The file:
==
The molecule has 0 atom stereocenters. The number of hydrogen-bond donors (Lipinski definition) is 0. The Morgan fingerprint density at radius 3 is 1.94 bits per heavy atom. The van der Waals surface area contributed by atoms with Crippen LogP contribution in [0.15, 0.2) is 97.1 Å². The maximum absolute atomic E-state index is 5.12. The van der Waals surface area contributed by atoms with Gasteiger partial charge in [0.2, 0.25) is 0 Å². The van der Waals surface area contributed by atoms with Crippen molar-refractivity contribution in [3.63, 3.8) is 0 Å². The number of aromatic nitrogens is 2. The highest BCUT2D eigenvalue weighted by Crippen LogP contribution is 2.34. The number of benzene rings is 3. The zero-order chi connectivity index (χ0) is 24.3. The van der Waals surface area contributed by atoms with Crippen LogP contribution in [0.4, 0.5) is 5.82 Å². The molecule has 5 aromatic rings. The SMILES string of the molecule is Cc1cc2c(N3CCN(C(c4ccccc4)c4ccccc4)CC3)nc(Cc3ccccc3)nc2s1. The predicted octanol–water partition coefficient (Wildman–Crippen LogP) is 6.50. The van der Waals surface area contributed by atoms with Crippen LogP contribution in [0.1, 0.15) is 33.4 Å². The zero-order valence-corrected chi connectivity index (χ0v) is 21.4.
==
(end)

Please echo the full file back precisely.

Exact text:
The molecule has 0 atom stereocenters. The number of hydrogen-bond donors (Lipinski definition) is 0. The Morgan fingerprint density at radius 3 is 1.94 bits per heavy atom. The van der Waals surface area contributed by atoms with Crippen LogP contribution in [0.15, 0.2) is 97.1 Å². The maximum absolute atomic E-state index is 5.12. The van der Waals surface area contributed by atoms with Gasteiger partial charge in [0.2, 0.25) is 0 Å². The van der Waals surface area contributed by atoms with Crippen molar-refractivity contribution in [3.63, 3.8) is 0 Å². The number of aromatic nitrogens is 2. The highest BCUT2D eigenvalue weighted by Crippen LogP contribution is 2.34. The number of benzene rings is 3. The zero-order chi connectivity index (χ0) is 24.3. The van der Waals surface area contributed by atoms with Crippen LogP contribution in [0.4, 0.5) is 5.82 Å². The molecule has 5 aromatic rings. The SMILES string of the molecule is Cc1cc2c(N3CCN(C(c4ccccc4)c4ccccc4)CC3)nc(Cc3ccccc3)nc2s1. The predicted octanol–water partition coefficient (Wildman–Crippen LogP) is 6.50. The van der Waals surface area contributed by atoms with Crippen LogP contribution in [0.1, 0.15) is 33.4 Å². The zero-order valence-corrected chi connectivity index (χ0v) is 21.4.